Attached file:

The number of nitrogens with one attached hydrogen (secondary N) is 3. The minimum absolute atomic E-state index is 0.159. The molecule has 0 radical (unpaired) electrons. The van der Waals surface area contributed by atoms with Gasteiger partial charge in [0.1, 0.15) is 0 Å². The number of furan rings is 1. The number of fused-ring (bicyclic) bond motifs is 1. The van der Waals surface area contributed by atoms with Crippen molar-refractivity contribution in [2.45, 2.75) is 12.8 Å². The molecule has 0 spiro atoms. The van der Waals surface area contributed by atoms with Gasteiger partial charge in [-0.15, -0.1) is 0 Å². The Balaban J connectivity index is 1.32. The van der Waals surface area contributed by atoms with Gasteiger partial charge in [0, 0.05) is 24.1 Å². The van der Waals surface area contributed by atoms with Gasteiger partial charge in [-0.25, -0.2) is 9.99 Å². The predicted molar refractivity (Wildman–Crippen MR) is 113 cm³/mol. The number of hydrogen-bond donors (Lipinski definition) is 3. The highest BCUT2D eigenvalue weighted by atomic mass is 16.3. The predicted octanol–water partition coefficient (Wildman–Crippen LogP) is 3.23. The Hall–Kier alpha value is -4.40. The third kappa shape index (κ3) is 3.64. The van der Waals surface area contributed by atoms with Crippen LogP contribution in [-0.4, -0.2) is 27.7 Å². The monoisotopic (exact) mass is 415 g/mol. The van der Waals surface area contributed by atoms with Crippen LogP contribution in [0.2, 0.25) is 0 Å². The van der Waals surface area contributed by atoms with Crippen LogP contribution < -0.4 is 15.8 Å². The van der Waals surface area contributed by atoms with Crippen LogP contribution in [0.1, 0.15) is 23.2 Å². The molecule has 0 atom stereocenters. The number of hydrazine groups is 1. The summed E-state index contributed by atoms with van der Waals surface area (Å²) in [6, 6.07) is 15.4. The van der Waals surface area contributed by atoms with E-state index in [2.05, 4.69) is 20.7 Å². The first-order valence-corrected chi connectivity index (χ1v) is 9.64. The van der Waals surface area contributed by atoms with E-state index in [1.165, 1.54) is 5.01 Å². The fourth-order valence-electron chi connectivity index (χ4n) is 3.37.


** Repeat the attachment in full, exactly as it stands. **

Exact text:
The number of nitrogens with one attached hydrogen (secondary N) is 3. The minimum absolute atomic E-state index is 0.159. The molecule has 0 radical (unpaired) electrons. The van der Waals surface area contributed by atoms with Gasteiger partial charge in [0.1, 0.15) is 0 Å². The number of furan rings is 1. The number of fused-ring (bicyclic) bond motifs is 1. The van der Waals surface area contributed by atoms with Crippen molar-refractivity contribution in [2.45, 2.75) is 12.8 Å². The molecule has 0 spiro atoms. The van der Waals surface area contributed by atoms with Gasteiger partial charge in [-0.15, -0.1) is 0 Å². The Balaban J connectivity index is 1.32. The van der Waals surface area contributed by atoms with Gasteiger partial charge in [0, 0.05) is 24.1 Å². The van der Waals surface area contributed by atoms with Gasteiger partial charge in [-0.25, -0.2) is 9.99 Å². The predicted molar refractivity (Wildman–Crippen MR) is 113 cm³/mol. The number of hydrogen-bond donors (Lipinski definition) is 3. The highest BCUT2D eigenvalue weighted by atomic mass is 16.3. The predicted octanol–water partition coefficient (Wildman–Crippen LogP) is 3.23. The Hall–Kier alpha value is -4.40. The third kappa shape index (κ3) is 3.64. The van der Waals surface area contributed by atoms with Crippen LogP contribution in [-0.4, -0.2) is 27.7 Å². The monoisotopic (exact) mass is 415 g/mol. The van der Waals surface area contributed by atoms with Crippen LogP contribution in [0.2, 0.25) is 0 Å². The van der Waals surface area contributed by atoms with Crippen LogP contribution < -0.4 is 15.8 Å². The van der Waals surface area contributed by atoms with Crippen LogP contribution in [0.1, 0.15) is 23.2 Å². The molecule has 0 atom stereocenters. The number of hydrazine groups is 1. The summed E-state index contributed by atoms with van der Waals surface area (Å²) in [6, 6.07) is 15.4. The van der Waals surface area contributed by atoms with E-state index in [2.05, 4.69) is 20.7 Å². The first-order valence-corrected chi connectivity index (χ1v) is 9.64. The van der Waals surface area contributed by atoms with E-state index in [1.165, 1.54) is 5.01 Å². The fourth-order valence-electron chi connectivity index (χ4n) is 3.37.